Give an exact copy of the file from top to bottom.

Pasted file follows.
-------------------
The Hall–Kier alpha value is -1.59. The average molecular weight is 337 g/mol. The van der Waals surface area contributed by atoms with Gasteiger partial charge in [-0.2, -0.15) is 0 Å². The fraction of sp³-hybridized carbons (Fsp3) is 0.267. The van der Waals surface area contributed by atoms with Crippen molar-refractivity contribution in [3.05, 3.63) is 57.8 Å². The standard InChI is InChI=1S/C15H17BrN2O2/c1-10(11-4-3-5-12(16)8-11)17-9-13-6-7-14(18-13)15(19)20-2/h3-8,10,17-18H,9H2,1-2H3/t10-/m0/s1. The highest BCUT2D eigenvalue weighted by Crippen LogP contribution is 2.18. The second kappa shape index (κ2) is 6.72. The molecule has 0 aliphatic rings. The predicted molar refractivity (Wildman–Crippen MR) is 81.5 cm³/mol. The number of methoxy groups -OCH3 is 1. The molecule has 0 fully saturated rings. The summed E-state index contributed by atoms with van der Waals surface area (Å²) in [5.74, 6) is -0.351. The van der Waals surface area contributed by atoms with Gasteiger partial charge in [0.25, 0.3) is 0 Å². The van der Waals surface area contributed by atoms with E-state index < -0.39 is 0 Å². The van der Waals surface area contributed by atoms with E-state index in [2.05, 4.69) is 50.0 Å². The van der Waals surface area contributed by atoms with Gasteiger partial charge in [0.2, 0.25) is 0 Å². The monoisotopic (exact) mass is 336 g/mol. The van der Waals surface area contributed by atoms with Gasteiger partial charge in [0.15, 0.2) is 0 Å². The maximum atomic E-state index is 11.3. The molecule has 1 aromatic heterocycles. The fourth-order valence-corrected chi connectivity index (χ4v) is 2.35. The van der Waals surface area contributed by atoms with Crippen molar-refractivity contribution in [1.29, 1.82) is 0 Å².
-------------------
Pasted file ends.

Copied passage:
The Hall–Kier alpha value is -1.59. The average molecular weight is 337 g/mol. The van der Waals surface area contributed by atoms with Gasteiger partial charge in [-0.2, -0.15) is 0 Å². The fraction of sp³-hybridized carbons (Fsp3) is 0.267. The van der Waals surface area contributed by atoms with Crippen molar-refractivity contribution in [3.05, 3.63) is 57.8 Å². The standard InChI is InChI=1S/C15H17BrN2O2/c1-10(11-4-3-5-12(16)8-11)17-9-13-6-7-14(18-13)15(19)20-2/h3-8,10,17-18H,9H2,1-2H3/t10-/m0/s1. The highest BCUT2D eigenvalue weighted by Crippen LogP contribution is 2.18. The second kappa shape index (κ2) is 6.72. The molecule has 0 aliphatic rings. The predicted molar refractivity (Wildman–Crippen MR) is 81.5 cm³/mol. The number of methoxy groups -OCH3 is 1. The molecule has 0 fully saturated rings. The summed E-state index contributed by atoms with van der Waals surface area (Å²) in [5.74, 6) is -0.351. The van der Waals surface area contributed by atoms with Gasteiger partial charge in [0.25, 0.3) is 0 Å². The van der Waals surface area contributed by atoms with E-state index < -0.39 is 0 Å². The van der Waals surface area contributed by atoms with E-state index in [2.05, 4.69) is 50.0 Å². The van der Waals surface area contributed by atoms with Gasteiger partial charge in [0.2, 0.25) is 0 Å². The monoisotopic (exact) mass is 336 g/mol. The van der Waals surface area contributed by atoms with Gasteiger partial charge in [0.15, 0.2) is 0 Å². The maximum atomic E-state index is 11.3. The molecule has 1 aromatic heterocycles. The fourth-order valence-corrected chi connectivity index (χ4v) is 2.35. The van der Waals surface area contributed by atoms with Crippen molar-refractivity contribution in [1.29, 1.82) is 0 Å².